Pramod Ananth
13 Oct 2022 | 06:30 AM

T20 World Cup 2022: Can Zimbabwe, Ireland spring a surprise or two?

The two teams will have to contend with two-time champions West Indies and Scotland in Group B to have a crack at making the Super 12s

Can Zimbabwe turn their fortunes around?

Zimbabwe have always turned up at big global events and left a mark more often than not, but of late, despite their stature as one of the 12 Test nations, they have underachieved. As painful as not even getting an opportunity to compete in the T20 World Cup last year, due to their ban, would have hurt, Zimbabwe look to make amends as they have been presented with a golden opportunity to restore their country’s pride after a dark, gloomy period. 

Winning the Qualifiers, followed by white-ball series win over Bangladesh and also sparks of good shows against India at home, have certainly lifted the Zimbabwean spirits. It has also sent a message that they are not in the mega event to just make up the numbers, but also to live up to their true potential with crucial wins.

Also Read: Sikandar Raza is not done just yet, neither are Zimbabwe

Sikandar Raza has been in the form of his life, be it in T20Is or in the ODIs. He was the player of the tournament in the Qualifiers – a tournament Zimbabwe won – for his all-round show. Barring him, a lot will depend on the way skipper Craig Ervine rallies his troops with the support of senior pros like Sean Williams, Luke Jongwe, Tendai Chatara and Blessing Muzarabani to name a few.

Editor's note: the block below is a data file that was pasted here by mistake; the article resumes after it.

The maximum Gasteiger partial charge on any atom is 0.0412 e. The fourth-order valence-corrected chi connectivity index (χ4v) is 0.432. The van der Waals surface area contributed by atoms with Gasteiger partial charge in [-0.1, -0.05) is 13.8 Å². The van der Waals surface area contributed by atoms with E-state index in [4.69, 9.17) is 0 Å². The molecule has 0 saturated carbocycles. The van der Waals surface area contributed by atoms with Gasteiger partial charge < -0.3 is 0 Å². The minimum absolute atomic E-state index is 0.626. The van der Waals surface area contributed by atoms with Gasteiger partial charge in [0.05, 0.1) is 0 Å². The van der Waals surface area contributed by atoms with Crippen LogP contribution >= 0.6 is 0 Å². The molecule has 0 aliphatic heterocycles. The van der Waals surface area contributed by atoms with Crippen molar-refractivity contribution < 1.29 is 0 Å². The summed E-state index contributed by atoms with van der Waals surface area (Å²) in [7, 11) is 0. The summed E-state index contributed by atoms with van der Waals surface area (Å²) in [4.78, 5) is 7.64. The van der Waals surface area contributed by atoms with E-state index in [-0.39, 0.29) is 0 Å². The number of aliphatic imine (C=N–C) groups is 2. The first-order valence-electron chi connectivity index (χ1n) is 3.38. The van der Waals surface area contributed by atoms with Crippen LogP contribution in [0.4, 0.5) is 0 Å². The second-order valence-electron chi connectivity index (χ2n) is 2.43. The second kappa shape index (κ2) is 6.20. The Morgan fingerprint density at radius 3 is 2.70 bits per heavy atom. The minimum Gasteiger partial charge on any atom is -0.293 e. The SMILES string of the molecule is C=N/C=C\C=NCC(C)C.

Lack of game time a concern?

Safe to say, Zimbabwe’s fortunes lie on how good a tournament Raza has. However, the team will be boosted with the return of Chatara, Wellington Masakadza and Blessing Muzarabani who have recovered from various injuries to be available for this marquee event. 

One also must not forget, skipper Craig Ervine too has returned from a hamstring injury. As a result, such key players have barely had a chance to play competitive cricket over the last couple of months, making sporadic appearances at best. 

Their batting looked scratchy in the first game against Sri Lanka, where they were beaten by 33 runs but in their second game against Namibia – a team to which they lost a T20I series earlier this year – no play was possible due to persistent rains.

Zimbabwe are a team that has got their bases covered, at least on paper. They have a left-arm pacer in Richard Ngarava, left-arm spin options in Masakadza and Williams, off-spin of Raza, leg-spin in Ryan Burl, who recently bamboozled the Australian batters with a fifer, and other pace options like Muzarabani, Jongwe and Brad Evans.

Players to watch out for (Since end of T20 World Cup 2021):

Sikandar Raza 516 runs at 39.69, SR 152.21 & 15wickets at 19.06, Econ 5.95

Sean Williams 240 runs at 30, SR 134.07 & 5 wickets at 17.80, Econ 4.94

Luke Jongwe 118 runs at 14.75, SR 132.58 & 15 wickets at 22.40, Econ 8

Zimbabwe’s best XI: Regis Chakabva (wk), Craig Ervine (c), Wesley Madhevere, Sikandar Raza, Sean Williams, Brad Evans, Ryan Burl, Luke Jongwe, Richard Ngarava, Wellington Masakadza, Blessing Muzarabani

With plenty of matches under their belt Ireland hope for a better show